A subsequent study showed that hospice enrollment and length of stay varied significantly across Asian/Pacific Islander ethnic subgroups.25
The present study confirms these findings in an incident cohort while also establishing greater usage of high-intensity care at the end of life for Asians with advanced cancer than for whites. The underlying reasons for these differences are poorly understood. One study found that Korean Americans had a more-positive attitude toward life-sustaining treatment than European Americans but had a lower personal desire to receive these treatments.26
Studies of cancer patients in Taiwan suggest considerable discrepancy between patients’ and caregivers’ preferences for end-of-life care.27
In contrast to the experiences of black and Asian patients with advanced cancer, similarities in end-of-life experiences of Hispanic and white patients are noteworthy. The Medicare Hospice Benefit requires the presence of a fulltime caregiver in most cases. Because of strong kinship ties within the Hispanic community,28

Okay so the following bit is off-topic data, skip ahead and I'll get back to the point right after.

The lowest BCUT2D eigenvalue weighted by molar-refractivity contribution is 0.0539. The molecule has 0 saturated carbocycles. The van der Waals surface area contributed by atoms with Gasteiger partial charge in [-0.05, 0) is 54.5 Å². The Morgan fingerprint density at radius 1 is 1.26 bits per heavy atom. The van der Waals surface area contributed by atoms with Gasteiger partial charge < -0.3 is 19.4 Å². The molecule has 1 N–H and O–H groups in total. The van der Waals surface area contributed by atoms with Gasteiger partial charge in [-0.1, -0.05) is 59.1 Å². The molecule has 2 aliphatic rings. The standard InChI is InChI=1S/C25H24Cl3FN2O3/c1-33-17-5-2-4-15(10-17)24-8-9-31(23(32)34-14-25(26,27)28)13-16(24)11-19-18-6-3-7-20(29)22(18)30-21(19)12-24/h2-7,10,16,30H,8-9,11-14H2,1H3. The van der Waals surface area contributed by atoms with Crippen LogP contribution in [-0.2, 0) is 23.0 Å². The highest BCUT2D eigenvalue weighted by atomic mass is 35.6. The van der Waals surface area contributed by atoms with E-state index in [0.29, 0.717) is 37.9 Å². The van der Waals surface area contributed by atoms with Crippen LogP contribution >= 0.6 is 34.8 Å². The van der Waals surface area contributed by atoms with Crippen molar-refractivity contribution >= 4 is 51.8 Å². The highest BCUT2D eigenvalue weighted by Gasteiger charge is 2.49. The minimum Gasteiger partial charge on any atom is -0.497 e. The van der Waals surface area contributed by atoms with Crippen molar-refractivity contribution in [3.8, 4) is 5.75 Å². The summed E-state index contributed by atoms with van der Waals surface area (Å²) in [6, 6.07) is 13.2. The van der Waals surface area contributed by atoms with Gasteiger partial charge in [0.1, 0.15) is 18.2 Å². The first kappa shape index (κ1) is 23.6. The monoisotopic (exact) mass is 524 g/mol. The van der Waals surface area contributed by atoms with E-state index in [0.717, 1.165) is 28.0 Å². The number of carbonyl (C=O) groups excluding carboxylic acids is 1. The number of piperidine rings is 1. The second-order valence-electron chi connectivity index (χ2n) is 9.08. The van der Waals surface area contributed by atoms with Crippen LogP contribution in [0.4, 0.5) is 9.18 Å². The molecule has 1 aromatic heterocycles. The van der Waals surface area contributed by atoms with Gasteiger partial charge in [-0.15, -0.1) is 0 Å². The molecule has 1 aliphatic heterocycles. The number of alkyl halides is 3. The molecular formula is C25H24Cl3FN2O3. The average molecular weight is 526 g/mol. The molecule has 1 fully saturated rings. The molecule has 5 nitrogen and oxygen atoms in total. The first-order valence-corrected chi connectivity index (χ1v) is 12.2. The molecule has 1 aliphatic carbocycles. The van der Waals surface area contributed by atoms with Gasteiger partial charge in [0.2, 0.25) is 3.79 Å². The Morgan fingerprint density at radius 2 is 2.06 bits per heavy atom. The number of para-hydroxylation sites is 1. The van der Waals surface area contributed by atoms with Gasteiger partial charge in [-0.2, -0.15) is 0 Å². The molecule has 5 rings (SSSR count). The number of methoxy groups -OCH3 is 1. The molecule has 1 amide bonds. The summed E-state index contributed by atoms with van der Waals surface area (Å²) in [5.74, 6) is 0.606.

this requirement may be less of a barrier for families of Hispanic patients than black or Asian patients, although this hypothesis requires further exploration. Racial and ethnic differences in cultural attitudes toward death in the home versus an institutional setting may partly explain these findings.
This study has several limitations. First, as discussed above, no information on patient preferences, which may have guided care decisions at the end of life, was available. Second, outcomes for seriously ill patients diagnosed initially with limited-stage cancer that subsequently progressed were not examined. Third, the cohort studied was composed of advanced cancers with varying survival times. Six-month survival was higher for patients with stage IV prostate cancer than for patients with stage IIIB or IV lung cancer, for example. Fourth, the study sample did not include the approximately 20% of patients with managed care insurance, because claims for managed care beneficiaries used to study high-intensity care at the end of life are not available. That managed care beneficiaries are more likely to enroll in hospice has been well established;12